Bedding down some 400 Aberdeen Angus cattle by hand three times a week keeps you extremely fit but doesn’t have much else to recommend it, says Wanda Hobbs, part of the family partnership that runs the famous Wedderlie herd at Gordon, Berwickshire.

It is also very time consuming, and the owners of the 190-cow Wedderlie herd – which celebrated its centenary last year, and is the third oldest herd in the breed – decided it was a job that needed streamlining.

Their decision to mechanise the task led to the purchase of a Spread-a-Bale, which has certainly paid its way in making the task faster and less physically onerous, and is also saving straw.

They have nearly 400 cattle housed each winter in a series of eight different sheds around the farmstead and a corral area nearby – a mixture of cows, calves and progeny being finished for breeding or beef.

Bedding down that many cattle was becoming time consuming, and a problem on a farm which Wanda manages in partnership with her parents Marion and John Tilson, with one stockman, a shepherd and a Harper Adams placement student.

They also run a flock of 1,760 ewes, so everyone is already busy enough. Moving to mechanical bedding down offered a chance to reduce workloads and release valuable staff time for other jobs.

Their farm is some 2,500 acres – a mixture of grass leys and hill grazing which is used by the sheep, with a small acreage of kale being grown to feed and finish the lambs.

Spreading bedding straw was one of the hardest chores on the farm: “It kept us all very fit – but it took a very long time. It could take two people four or five hours each time”, says Wanda.

They normally spread straw twice a week, but might do the job three times a week in the pens containing cows and their new-born calves to ensure they always have a fresh clean bed.

As the herd calves in two groups – one in the autumn and another in the spring – that could mean most of three days’ work being taken up with this one task.

They tested a range of machines for the job before settling on the Spread-a-Bale, which strips whole straw out of the bale and spreads it in an even layer to form a long lasting, hygienic bed.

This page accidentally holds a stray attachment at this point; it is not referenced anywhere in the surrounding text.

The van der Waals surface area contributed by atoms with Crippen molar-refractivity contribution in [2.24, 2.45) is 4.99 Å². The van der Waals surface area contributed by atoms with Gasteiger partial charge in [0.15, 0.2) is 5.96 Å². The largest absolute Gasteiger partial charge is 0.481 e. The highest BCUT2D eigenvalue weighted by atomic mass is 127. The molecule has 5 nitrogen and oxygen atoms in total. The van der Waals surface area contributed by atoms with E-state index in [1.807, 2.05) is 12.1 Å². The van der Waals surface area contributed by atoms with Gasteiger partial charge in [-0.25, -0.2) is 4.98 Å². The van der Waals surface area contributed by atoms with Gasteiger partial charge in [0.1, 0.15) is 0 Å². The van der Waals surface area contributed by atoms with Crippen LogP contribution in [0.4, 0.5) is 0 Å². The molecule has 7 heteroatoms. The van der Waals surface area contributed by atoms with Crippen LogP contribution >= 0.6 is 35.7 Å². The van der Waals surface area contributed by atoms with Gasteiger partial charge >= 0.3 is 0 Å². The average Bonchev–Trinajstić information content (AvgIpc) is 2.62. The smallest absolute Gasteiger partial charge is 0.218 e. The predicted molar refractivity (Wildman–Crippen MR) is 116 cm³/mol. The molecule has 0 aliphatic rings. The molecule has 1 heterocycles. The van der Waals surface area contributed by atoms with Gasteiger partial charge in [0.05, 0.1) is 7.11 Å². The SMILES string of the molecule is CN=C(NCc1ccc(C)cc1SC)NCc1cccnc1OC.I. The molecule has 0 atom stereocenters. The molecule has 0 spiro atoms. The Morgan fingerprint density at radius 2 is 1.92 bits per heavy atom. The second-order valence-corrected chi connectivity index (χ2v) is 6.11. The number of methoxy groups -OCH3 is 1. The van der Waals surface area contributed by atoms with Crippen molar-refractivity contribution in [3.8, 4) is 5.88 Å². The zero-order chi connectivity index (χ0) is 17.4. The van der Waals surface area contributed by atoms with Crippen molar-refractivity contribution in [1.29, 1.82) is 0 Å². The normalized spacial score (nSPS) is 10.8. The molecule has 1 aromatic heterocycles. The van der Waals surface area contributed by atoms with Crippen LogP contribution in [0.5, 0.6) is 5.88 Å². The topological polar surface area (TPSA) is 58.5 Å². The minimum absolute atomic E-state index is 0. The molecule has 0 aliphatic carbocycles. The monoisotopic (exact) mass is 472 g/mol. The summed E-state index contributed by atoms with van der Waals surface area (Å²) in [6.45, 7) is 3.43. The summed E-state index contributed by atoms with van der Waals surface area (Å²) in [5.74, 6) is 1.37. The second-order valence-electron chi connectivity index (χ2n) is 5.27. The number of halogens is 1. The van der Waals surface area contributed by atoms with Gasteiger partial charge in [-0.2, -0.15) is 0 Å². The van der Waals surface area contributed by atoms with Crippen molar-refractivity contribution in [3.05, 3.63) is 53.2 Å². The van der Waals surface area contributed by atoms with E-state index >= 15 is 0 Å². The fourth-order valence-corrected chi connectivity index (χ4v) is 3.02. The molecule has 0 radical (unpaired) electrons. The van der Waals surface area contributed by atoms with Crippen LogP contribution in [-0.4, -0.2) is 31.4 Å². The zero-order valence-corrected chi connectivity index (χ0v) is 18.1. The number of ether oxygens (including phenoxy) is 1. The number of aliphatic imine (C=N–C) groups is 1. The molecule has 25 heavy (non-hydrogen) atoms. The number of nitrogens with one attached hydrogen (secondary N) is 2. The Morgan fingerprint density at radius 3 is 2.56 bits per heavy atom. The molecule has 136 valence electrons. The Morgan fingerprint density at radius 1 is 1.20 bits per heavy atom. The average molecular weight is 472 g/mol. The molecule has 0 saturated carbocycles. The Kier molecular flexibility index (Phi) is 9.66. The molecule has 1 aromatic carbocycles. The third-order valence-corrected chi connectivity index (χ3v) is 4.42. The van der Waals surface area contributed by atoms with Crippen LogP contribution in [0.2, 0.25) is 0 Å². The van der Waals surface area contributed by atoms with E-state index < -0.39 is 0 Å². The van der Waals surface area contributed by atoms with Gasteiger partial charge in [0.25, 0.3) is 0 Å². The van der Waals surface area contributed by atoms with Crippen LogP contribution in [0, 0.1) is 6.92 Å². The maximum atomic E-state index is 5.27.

Some of the other machines they tested failed to impress, says Wanda: “One of them kept blocking up and another blew the straw right out of the shed into the trees outside. We also found we could not keep straw from falling in the drinking troughs, which we want to keep clean”.

The Spread-a-Bale impressed because they can mount and demount it from the Merlo loader quickly and drive into the pen to spread straw while the cattle are still in it:

“It takes two people a couple of hours and is nothing like as tiring as manual spreading. One person drives the loader. The other opens and shuts the gates, and can take the opportunity to inspect the animals at the same time”.

Mechanical spreading is also reducing their straw usage, she says. They have moved from round bales to Mini Hesstons, and any saving is valuable because these all have to be brought in from neighbouring farms:

“Straw is used more efficiently because the bed is better and lasts longer. When we muck out the sheds we notice the manure is more even and easier to spread on land being prepared for re-seeding”.

The Spread-a-Bale also has a role in feeding: “The main diet during housing is silage and straw with minerals and some concentrates. But we use the machine to drop extra straw in the ring feeders in each pen so the cattle can eat clean straw whenever they want”.

David Edgar, from Paxtons – Spread-a-Bale’s distributor for the region – says the machine’s ease of operation is one of its key assets:

“For many customers the key is the fact that it can be operated by one person with a forklift truck, and can easily be de-mounted after use, so it does not tie up extra staff or machines.

“Farmers using the machine to bed down bull beef units identify an extra benefit because they can spread straw from outside the pen, which avoids the risk to staff of having to enter the pen with animals”.